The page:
Sunday Reflections: We See You

A Message from Superintendent Greg Baker

Students, Staff, Families and Community,

I’d like to share a few reflections with you regarding recent events.

First, to acknowledge the disruption that COVID-19 has had on our lives for the last few months. While it can be challenging for us to personally connect with each other during these difficult times, it is critical for us to do so. Since March, our district, community, state, country and world have been almost solely focused on this pandemic. And understandably so.

However, another pandemic has been wreaking havoc for hundreds of years in our country – that of racism, bigotry and hate. We are now, again, faced with the murder of an African American man, George Floyd. We know that many of our families and especially our children are trying to make sense of these events.

It’s important to remember that what happened to George Floyd did not happen in isolation. Let’s not forget Ahmaud Arbery, Breonna Taylor, Sandra Bland, Philando Castile, Tamir Rice, Trayvon Martin, Emmett Till and too many others. We as a district and community denounce these murders and we stand in solidarity with our communities of color. We commit to asking the hard questions of how we hold ourselves and our community accountable for enacting justice and dismantling the systems that enable racism, bigotry and hate.

I want to remind you that if you need support, you are not alone; we and community partners can help. Please contact your child’s teacher, counselor, principal, me or any trusted staff member in your child’s school. You may find this webpage of resources helpful, which includes guidance on how to talk to children about traumatic events and racism. If you feel now, or have ever felt unnoticed or under-represented, particularly in our schools, know that we see you. All children and families are loved in our district and all are wanted and welcome.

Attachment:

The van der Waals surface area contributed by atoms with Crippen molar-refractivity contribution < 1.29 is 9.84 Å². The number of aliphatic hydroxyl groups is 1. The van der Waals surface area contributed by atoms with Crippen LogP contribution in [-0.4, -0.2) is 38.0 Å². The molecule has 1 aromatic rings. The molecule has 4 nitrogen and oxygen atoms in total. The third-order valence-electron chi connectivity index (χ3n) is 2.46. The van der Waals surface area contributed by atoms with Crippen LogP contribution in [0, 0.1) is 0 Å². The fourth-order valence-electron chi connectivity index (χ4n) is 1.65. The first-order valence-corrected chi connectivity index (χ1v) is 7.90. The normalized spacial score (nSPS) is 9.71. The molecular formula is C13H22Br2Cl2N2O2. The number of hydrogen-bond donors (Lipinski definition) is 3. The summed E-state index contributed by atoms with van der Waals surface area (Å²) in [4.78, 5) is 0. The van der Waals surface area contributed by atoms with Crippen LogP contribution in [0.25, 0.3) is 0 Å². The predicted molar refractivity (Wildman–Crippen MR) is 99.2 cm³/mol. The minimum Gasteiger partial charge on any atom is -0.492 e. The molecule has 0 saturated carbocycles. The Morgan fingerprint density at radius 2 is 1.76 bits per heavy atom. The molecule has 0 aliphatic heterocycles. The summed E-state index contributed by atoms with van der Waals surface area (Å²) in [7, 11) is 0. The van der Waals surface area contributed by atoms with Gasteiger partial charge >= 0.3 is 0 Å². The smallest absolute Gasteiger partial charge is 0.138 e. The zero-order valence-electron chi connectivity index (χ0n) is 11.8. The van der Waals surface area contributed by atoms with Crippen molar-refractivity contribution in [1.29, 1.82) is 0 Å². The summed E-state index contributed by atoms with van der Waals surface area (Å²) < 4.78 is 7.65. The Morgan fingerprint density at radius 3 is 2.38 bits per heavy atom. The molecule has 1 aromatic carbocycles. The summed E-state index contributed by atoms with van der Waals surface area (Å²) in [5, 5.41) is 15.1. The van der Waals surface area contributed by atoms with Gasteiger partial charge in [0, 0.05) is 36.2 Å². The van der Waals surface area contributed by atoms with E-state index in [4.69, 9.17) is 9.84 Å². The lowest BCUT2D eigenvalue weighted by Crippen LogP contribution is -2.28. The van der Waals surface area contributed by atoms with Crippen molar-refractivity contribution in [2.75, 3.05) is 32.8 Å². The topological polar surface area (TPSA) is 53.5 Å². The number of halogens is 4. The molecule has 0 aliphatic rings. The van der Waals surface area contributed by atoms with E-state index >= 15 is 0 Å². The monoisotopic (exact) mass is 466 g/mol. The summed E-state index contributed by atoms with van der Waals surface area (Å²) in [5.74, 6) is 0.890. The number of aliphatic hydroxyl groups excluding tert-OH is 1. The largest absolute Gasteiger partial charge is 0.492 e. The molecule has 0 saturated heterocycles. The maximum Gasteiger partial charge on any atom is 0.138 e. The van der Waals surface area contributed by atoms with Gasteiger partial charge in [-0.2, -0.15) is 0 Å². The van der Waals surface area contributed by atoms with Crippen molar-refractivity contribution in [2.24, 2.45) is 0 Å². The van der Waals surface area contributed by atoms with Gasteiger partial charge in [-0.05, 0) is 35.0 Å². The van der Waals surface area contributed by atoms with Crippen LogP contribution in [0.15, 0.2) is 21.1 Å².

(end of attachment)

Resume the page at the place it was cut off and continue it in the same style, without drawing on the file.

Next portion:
As we near the end of the school year, I’d like to bring the focus back to where we started – which was highlighting The Bellingham Promise’s key strategy of equity, diversity and inclusion. We collectively commit in our vision to empower every child to discover and develop their passions. For this to count, they must see a community and country that loves, in fact, needs the diversity and strengths they bring with them. To accomplish our vision, we must all commit to interrupt factors that perpetuate systemic inequities.

We have made strides throughout our own district and broader community, and yet we have much work still to do here and across our entire country. Racism is deep in our culture. It is up to each of us to dismantle it. Our thoughts, sincere wishes and, most importantly, our actions must show our children that Black lives matter. Our country is in crisis, and while I have hope that the coming days will get better, that hope is bolstered by thinking of our young people, who will be our future leaders, activists and change agents.

Thank you, and a deep appreciation to our students, parents, educators and community.  We should not be afraid to ask questions, learn our country’s history, and have conversations with each other regardless of backgrounds.

Greg Baker